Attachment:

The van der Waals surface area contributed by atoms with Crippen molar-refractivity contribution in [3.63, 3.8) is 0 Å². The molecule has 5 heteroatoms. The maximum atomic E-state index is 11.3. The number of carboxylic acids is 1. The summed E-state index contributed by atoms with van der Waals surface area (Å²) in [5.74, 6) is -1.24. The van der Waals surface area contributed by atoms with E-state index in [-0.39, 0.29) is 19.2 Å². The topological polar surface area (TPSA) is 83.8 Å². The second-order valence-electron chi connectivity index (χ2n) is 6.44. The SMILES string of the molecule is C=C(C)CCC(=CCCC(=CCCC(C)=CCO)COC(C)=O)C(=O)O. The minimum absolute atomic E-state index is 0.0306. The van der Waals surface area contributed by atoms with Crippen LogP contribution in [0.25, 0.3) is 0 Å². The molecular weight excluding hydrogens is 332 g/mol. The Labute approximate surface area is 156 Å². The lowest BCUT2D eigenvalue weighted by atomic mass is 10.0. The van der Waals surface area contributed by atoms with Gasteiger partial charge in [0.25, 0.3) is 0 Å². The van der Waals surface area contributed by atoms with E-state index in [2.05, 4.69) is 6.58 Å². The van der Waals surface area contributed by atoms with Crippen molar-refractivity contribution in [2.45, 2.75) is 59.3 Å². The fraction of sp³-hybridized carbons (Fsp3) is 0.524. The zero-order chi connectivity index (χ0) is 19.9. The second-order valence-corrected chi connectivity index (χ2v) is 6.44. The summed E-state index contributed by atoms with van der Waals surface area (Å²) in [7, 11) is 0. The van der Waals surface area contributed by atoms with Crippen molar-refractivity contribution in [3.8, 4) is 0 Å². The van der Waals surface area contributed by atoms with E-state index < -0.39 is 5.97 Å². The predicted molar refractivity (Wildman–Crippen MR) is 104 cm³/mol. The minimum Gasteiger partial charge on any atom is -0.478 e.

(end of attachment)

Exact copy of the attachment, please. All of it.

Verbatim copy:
The van der Waals surface area contributed by atoms with Crippen molar-refractivity contribution in [3.63, 3.8) is 0 Å². The molecule has 5 heteroatoms. The maximum atomic E-state index is 11.3. The number of carboxylic acids is 1. The summed E-state index contributed by atoms with van der Waals surface area (Å²) in [5.74, 6) is -1.24. The van der Waals surface area contributed by atoms with E-state index in [-0.39, 0.29) is 19.2 Å². The topological polar surface area (TPSA) is 83.8 Å². The second-order valence-electron chi connectivity index (χ2n) is 6.44. The SMILES string of the molecule is C=C(C)CCC(=CCCC(=CCCC(C)=CCO)COC(C)=O)C(=O)O. The minimum absolute atomic E-state index is 0.0306. The van der Waals surface area contributed by atoms with Crippen LogP contribution in [0.25, 0.3) is 0 Å². The molecular weight excluding hydrogens is 332 g/mol. The Labute approximate surface area is 156 Å². The lowest BCUT2D eigenvalue weighted by atomic mass is 10.0. The van der Waals surface area contributed by atoms with Gasteiger partial charge in [0.25, 0.3) is 0 Å². The van der Waals surface area contributed by atoms with E-state index in [2.05, 4.69) is 6.58 Å². The van der Waals surface area contributed by atoms with Crippen molar-refractivity contribution in [2.45, 2.75) is 59.3 Å². The fraction of sp³-hybridized carbons (Fsp3) is 0.524. The zero-order chi connectivity index (χ0) is 19.9. The second-order valence-corrected chi connectivity index (χ2v) is 6.44. The summed E-state index contributed by atoms with van der Waals surface area (Å²) in [7, 11) is 0. The van der Waals surface area contributed by atoms with Crippen molar-refractivity contribution in [3.8, 4) is 0 Å². The van der Waals surface area contributed by atoms with E-state index < -0.39 is 5.97 Å². The predicted molar refractivity (Wildman–Crippen MR) is 104 cm³/mol. The minimum Gasteiger partial charge on any atom is -0.478 e.